I'm often asked why river cruising has become so popular, and my answer is always to wonder why has it taken so long. For centuries rivers have been an irresistible lure to traders, travellers and dreamers who wonder what's around the next bend. And before railways and surfaced roads, they provided the easiest way to get around. That hasn't really changed. A decent bed, good meals and reliable transport are the main concern of travellers, and river-cruise ships offer all three in one well-organised package.
Besides, river cruising is getting ever better. Innovative design has given ships more space and quieter engines. Sophisticated decor and extra luxuries (coffee machines, butler service, balconies) have turned cabins into boutique hotel rooms. Passengers are younger and more adventurous, shore excursions more varied, shipboard dining more sophisticated.
What I love about river cruising is that you float into charming villages that ocean liners can never reach, and admire landscapes draped in vineyards and castles rather than empty ocean. Decks are an opera-house box from which to view the drama of centuries, with the added delights of a 360-degree view and waiters serving cocktails. Ships dock a stroll from the heart of fine cities such as Budapest, Bratislava or Bordeaux, where you can visit gargoyle-studded cathedrals or just kick back in a cafe.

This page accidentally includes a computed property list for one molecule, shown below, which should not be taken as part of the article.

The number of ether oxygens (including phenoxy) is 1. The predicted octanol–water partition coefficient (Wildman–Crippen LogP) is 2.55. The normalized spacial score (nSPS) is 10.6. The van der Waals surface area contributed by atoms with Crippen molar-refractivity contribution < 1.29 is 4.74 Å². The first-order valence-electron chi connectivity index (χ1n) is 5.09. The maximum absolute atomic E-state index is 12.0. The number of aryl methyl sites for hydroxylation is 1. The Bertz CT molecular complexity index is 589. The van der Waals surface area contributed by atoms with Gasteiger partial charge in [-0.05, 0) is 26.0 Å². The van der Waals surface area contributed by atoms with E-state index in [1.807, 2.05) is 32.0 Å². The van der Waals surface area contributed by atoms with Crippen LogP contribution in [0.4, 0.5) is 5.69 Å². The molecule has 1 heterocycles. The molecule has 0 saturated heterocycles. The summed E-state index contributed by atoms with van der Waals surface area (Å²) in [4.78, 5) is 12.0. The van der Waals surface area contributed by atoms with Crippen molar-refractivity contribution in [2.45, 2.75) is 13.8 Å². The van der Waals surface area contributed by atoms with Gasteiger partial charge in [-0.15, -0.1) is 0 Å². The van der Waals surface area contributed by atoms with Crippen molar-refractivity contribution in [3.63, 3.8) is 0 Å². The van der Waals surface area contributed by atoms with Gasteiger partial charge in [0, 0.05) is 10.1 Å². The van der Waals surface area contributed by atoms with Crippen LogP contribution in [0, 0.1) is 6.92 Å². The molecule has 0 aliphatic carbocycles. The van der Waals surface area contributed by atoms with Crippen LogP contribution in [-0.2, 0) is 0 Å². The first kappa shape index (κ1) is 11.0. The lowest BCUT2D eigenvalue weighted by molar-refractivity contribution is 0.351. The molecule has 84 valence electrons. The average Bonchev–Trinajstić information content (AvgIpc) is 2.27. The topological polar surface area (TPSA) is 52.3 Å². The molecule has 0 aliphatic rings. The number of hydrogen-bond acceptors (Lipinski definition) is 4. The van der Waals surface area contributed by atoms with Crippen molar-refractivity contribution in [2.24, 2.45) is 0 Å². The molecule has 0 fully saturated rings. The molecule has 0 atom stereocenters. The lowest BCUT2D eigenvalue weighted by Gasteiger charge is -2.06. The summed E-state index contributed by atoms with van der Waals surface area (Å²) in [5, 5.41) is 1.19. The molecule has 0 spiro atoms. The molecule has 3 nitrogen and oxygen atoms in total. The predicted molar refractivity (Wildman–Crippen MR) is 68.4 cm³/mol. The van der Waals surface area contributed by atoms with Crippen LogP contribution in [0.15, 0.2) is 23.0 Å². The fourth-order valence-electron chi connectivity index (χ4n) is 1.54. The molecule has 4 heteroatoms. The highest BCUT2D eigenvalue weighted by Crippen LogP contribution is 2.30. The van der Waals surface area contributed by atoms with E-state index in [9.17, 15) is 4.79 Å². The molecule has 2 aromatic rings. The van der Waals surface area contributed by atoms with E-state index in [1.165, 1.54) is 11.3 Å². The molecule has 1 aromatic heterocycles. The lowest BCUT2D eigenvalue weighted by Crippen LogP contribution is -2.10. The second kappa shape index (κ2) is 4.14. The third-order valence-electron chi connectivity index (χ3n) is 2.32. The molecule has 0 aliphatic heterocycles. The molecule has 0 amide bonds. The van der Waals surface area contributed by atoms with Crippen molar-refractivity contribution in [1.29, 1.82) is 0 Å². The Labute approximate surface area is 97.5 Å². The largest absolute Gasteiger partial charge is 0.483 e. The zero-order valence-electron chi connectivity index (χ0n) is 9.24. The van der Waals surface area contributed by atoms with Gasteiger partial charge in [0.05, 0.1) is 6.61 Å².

Follow rivers any other way and you get one-sided views. River ships envelop you in the scenery. Destinations such as America's Columbia River, Germany's Rhine Gorges or the Iron Gates on the Lower Danube are at their splendid best from midstream. Other rivers are simply troublesome as an independent traveller. Journeying overland along China's Yangtze River is hot and tedious, and you miss seeing much of its best section, the rugged gorges celebrated for centuries in poetry and painting.
And yes, you could travel from Moscow to St Petersburg by overnight train if you want to see your own reflection in the window. I'd rather be on Lake Onega in the sunlight, tucking into blueberry pancakes and watching wooden church domes appear as Kizhi Island floats effortlessly into view.
Truth is, the best part of river cruising is being off the ship. One day you're in a walled old town, next day a big city. The day after, with no trouble at all, you wake to gentle countryside of polders, church steeples and chewing cows, and that's the magic of river cruising.